Author Topic: Simon blogs  (Read 30434 times)

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Offline grams88

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Re: Simon blogs
« Reply #210 on: March 12, 2019, 04:00:20 pm »
Mancala is a really good game. I first came across this game in hoyle board games but it got removed from the hoyle games in future series. There's a game called rummy squares in hoyle games which is probably technically rummikub an interesting little game. You have to get rid of all your tiles to win this one.

Rummikub itself actually brings up a certain debate, now the debate is how long can you have for your turn. Only reason it brings up this is because the longer you have for your turn you have a better chance of clearing your tiles I feel.

Have you tried Rummikub yourself Simon? It's a great game I feel.

Offline Simon

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Re: Simon blogs
« Reply #211 on: March 17, 2019, 01:41:28 pm »
Quote from: mobius
Pit. Which is a turnless game that sort of resembles stock market transactions. THere are different types of cards; "wheat, gold, oil, sugar, etc." The goal is to trade cards until you're entire hand is composed of just one type.

Again vastly different from Mombasa in design, the only common feature seems to be that both games have cards.

But yes, Pit is excellent. Near-perfect simplicity, and it takes cunning to track dangerous trades. I lack a dedicated Pit deck, but I've played Pit several times with two bridge decks: Use all 8 tens, all 8 nines, all 8 eights, ..., until you have one octet per player. No wild cards. The winner scores as many points as printed on his octet.

Quote from: grams88
Have you tried Rummikub yourself Simon? It's a great game I feel.

I remember reading the rules of Rummikub, it's a rummy variant where everybody can rearrange any meld.

I enjoy Japanese Mahjong, it's the closest rummy-like that I play. Sadly, rules are so fiddly that it makes no sense to learn Japanese Mahjong unless one will play semi-frequently. Some interesting decisions, most importantly in the balance of offense and defense: You must discard one tile at end of turn, and if your discard completes somebody's hand, you pay the hand with your own points. Each player's discards remain open information. Still considerable luck.

Some hard problems in game design.

Starting positions/order. Lix has no randomness except for the shuffling of player positions at the beginning of a match. The server shuffles and transmits the shuffle in the start-game packet.

Chess colors are distributed at random, too, but at least tournament organizers will balance the number of times you get white or black throughout the tournament. Same for Go tournaments, and, in addition, the second player gets a compensation score bonus. Even Caylus, a boardgame for 2-5 players, shuffles the player order, pays compensation money to the later-positioned players, and has no other randomness.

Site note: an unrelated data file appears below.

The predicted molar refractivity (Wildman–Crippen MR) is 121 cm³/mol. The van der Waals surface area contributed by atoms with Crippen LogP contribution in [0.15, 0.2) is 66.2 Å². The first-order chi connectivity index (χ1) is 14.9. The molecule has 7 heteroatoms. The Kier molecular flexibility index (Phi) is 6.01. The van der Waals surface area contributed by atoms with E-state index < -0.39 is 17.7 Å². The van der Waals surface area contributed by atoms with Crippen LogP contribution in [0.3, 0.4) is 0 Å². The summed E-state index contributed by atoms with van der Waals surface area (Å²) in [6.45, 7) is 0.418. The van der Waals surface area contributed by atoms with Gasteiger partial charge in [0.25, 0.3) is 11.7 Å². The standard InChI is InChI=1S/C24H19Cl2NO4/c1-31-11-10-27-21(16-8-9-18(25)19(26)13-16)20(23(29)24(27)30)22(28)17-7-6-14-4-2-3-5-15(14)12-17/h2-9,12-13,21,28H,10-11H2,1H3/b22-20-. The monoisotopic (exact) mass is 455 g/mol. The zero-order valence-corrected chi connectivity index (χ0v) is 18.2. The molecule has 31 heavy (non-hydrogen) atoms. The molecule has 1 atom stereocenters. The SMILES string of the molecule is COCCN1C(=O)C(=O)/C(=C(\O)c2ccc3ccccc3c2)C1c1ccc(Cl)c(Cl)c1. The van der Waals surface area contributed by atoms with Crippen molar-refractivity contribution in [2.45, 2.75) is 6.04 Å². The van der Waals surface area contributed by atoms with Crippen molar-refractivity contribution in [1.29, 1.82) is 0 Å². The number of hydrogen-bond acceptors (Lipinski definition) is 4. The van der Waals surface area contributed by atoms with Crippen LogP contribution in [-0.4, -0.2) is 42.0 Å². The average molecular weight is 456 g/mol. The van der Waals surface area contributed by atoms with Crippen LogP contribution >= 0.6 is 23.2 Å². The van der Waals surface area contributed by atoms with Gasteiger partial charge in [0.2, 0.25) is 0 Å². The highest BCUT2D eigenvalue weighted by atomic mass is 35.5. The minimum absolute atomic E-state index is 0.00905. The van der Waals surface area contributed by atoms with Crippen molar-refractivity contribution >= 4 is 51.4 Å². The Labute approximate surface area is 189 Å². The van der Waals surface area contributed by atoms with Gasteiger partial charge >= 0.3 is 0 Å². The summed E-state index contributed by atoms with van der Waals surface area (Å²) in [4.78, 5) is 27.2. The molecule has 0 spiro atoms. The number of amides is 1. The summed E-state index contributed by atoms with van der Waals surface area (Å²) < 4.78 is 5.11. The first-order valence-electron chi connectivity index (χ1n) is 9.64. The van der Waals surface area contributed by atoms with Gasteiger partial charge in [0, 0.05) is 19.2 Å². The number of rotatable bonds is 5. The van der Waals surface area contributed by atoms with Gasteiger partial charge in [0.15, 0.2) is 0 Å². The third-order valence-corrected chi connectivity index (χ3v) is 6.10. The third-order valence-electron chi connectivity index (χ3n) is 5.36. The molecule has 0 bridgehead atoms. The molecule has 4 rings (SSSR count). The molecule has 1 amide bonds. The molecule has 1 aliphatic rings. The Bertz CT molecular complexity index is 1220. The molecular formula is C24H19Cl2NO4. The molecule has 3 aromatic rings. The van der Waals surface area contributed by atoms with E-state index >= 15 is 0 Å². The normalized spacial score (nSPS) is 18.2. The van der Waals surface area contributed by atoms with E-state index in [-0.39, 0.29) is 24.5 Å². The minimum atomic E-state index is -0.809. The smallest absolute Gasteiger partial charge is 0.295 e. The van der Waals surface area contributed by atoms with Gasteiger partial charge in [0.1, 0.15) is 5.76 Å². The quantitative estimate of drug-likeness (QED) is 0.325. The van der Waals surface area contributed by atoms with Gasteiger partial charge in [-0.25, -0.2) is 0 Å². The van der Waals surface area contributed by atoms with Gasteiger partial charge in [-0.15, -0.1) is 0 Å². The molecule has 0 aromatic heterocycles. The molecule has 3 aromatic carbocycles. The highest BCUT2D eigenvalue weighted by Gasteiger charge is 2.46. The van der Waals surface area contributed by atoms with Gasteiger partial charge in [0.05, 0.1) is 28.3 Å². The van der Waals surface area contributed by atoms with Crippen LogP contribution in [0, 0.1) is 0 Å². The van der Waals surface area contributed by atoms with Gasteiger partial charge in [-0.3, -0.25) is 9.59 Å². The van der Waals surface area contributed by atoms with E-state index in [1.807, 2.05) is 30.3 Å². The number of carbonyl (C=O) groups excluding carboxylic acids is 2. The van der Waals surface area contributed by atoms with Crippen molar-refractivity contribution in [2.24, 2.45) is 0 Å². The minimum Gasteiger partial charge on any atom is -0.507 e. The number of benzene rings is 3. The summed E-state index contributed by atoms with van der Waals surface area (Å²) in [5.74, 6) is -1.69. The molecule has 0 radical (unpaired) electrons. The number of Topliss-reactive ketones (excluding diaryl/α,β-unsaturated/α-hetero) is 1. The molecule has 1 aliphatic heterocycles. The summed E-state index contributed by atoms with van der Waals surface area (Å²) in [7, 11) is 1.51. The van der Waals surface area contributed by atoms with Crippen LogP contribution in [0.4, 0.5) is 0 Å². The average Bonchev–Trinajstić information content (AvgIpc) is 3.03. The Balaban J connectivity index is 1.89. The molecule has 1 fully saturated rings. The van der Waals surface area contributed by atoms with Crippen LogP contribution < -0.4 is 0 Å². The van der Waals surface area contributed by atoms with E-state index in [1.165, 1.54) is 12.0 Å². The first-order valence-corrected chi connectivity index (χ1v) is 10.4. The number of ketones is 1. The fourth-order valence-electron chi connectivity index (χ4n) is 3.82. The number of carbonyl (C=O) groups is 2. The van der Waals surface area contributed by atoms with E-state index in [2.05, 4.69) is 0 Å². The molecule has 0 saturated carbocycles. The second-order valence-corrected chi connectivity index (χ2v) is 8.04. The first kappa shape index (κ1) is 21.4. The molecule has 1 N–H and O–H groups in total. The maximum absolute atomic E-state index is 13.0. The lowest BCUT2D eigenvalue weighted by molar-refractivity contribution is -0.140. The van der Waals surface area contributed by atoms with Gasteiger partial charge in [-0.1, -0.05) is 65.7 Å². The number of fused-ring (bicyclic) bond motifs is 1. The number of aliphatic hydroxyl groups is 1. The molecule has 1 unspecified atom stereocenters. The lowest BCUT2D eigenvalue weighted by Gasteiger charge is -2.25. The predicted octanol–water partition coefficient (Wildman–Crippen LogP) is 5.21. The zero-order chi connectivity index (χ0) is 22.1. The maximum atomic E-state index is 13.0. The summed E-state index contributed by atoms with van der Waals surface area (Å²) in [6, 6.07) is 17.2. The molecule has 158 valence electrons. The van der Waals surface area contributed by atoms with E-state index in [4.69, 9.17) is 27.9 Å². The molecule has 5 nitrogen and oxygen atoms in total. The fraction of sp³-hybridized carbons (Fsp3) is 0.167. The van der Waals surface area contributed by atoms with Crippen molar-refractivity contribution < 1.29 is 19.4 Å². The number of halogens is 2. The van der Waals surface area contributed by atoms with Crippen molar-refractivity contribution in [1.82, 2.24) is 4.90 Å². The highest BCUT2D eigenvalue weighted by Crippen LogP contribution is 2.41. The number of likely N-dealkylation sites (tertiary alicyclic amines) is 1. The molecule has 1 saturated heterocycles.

In Bowling, every player plays 10 frames, and players alternate between frames. First player is typically random. You cannot affect the ball or pins of other players. Nonetheless, it is advantageous to go last: In the final frame, the last player may choose to throw straight to guarantee hitting some pins, or he may choose a more techniqueful, but riskier curveball to strike and get bonus throws.

Hmm, I said that you cannot affect other players in Bowling. Well. We were bowling recently with IchoTolot. Simon's ball knocks a pin backwards on the lane. On Forestidia's turn, this stray pin deflects her good ball into the gutter, then flies itself into the opposite gutter. On Simon's next turn, the stray pin in the gutter kicks his gutterball back on the lane, leading to some pins getting knocked over.

Some games have simultaneous play, starting position doesn't matter then. Those games quickly become physical and have other cans of worms that require de-worming.

Resigning with ≥ 3 players. With many players, if you leave mid-game, it will affect the other players' relative positional values and winning chances. Few games handle this gracefully. If allowed at all -- and computer games must allow for ragequits and network failure -- it's usually implemented as if the resigner defaulted on every decision. E.g., resigner's units sit around in real-time strategy games, resigner always discards the recently drawn tile in Mahjong.

Two-player games are not affected, the opponent wins immediately (Chess, Go, two-player Magic). Two-team games are also not affected: If all information is open anyway, the teammates may control the resigner's pieces (Axis & Allies, Scotland Yard); if some information is hidden, the resigner's opponents win immediately.

-- Simon
« Last Edit: March 17, 2019, 08:28:04 pm by Simon »